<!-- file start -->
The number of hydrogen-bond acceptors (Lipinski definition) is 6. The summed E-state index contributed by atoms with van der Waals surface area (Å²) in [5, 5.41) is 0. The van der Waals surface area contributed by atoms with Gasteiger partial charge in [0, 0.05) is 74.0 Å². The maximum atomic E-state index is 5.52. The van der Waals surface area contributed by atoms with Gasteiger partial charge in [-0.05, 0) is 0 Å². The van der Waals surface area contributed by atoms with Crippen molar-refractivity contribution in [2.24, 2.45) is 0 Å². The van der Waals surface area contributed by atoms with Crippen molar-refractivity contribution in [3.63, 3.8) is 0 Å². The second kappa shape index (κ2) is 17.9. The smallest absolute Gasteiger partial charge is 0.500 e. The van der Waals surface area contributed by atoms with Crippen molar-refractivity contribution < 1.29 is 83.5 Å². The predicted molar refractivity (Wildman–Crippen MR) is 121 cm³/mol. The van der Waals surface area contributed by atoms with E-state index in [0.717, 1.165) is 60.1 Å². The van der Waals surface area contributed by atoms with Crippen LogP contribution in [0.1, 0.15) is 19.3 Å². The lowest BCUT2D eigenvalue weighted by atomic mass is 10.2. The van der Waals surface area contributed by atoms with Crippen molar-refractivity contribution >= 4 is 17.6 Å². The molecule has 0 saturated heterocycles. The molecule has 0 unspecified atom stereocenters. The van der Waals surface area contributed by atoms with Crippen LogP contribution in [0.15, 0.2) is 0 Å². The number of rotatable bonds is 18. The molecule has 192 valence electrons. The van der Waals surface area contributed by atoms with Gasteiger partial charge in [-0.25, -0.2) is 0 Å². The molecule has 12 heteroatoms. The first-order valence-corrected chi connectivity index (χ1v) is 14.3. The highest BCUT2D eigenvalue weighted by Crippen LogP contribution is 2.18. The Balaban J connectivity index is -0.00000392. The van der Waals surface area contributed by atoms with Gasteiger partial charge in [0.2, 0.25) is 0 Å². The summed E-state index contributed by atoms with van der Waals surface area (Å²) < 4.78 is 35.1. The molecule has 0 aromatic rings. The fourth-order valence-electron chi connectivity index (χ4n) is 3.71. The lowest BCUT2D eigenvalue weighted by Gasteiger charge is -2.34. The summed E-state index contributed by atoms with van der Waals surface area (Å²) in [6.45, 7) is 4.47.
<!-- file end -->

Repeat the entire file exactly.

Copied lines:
The number of hydrogen-bond acceptors (Lipinski definition) is 6. The summed E-state index contributed by atoms with van der Waals surface area (Å²) in [5, 5.41) is 0. The van der Waals surface area contributed by atoms with Gasteiger partial charge in [0, 0.05) is 74.0 Å². The maximum atomic E-state index is 5.52. The van der Waals surface area contributed by atoms with Gasteiger partial charge in [-0.05, 0) is 0 Å². The van der Waals surface area contributed by atoms with Crippen molar-refractivity contribution in [2.24, 2.45) is 0 Å². The van der Waals surface area contributed by atoms with Crippen molar-refractivity contribution in [3.63, 3.8) is 0 Å². The second kappa shape index (κ2) is 17.9. The smallest absolute Gasteiger partial charge is 0.500 e. The van der Waals surface area contributed by atoms with Crippen molar-refractivity contribution < 1.29 is 83.5 Å². The predicted molar refractivity (Wildman–Crippen MR) is 121 cm³/mol. The van der Waals surface area contributed by atoms with E-state index in [0.717, 1.165) is 60.1 Å². The van der Waals surface area contributed by atoms with Crippen LogP contribution in [0.1, 0.15) is 19.3 Å². The lowest BCUT2D eigenvalue weighted by atomic mass is 10.2. The van der Waals surface area contributed by atoms with Crippen molar-refractivity contribution >= 4 is 17.6 Å². The molecule has 0 saturated heterocycles. The molecule has 0 unspecified atom stereocenters. The van der Waals surface area contributed by atoms with Crippen LogP contribution in [0.15, 0.2) is 0 Å². The number of rotatable bonds is 18. The molecule has 192 valence electrons. The van der Waals surface area contributed by atoms with Gasteiger partial charge in [-0.25, -0.2) is 0 Å². The molecule has 12 heteroatoms. The first-order valence-corrected chi connectivity index (χ1v) is 14.3. The highest BCUT2D eigenvalue weighted by Crippen LogP contribution is 2.18. The Balaban J connectivity index is -0.00000392. The van der Waals surface area contributed by atoms with Gasteiger partial charge in [0.2, 0.25) is 0 Å². The summed E-state index contributed by atoms with van der Waals surface area (Å²) < 4.78 is 35.1. The molecule has 0 aromatic rings. The fourth-order valence-electron chi connectivity index (χ4n) is 3.71. The lowest BCUT2D eigenvalue weighted by Gasteiger charge is -2.34. The summed E-state index contributed by atoms with van der Waals surface area (Å²) in [6.45, 7) is 4.47.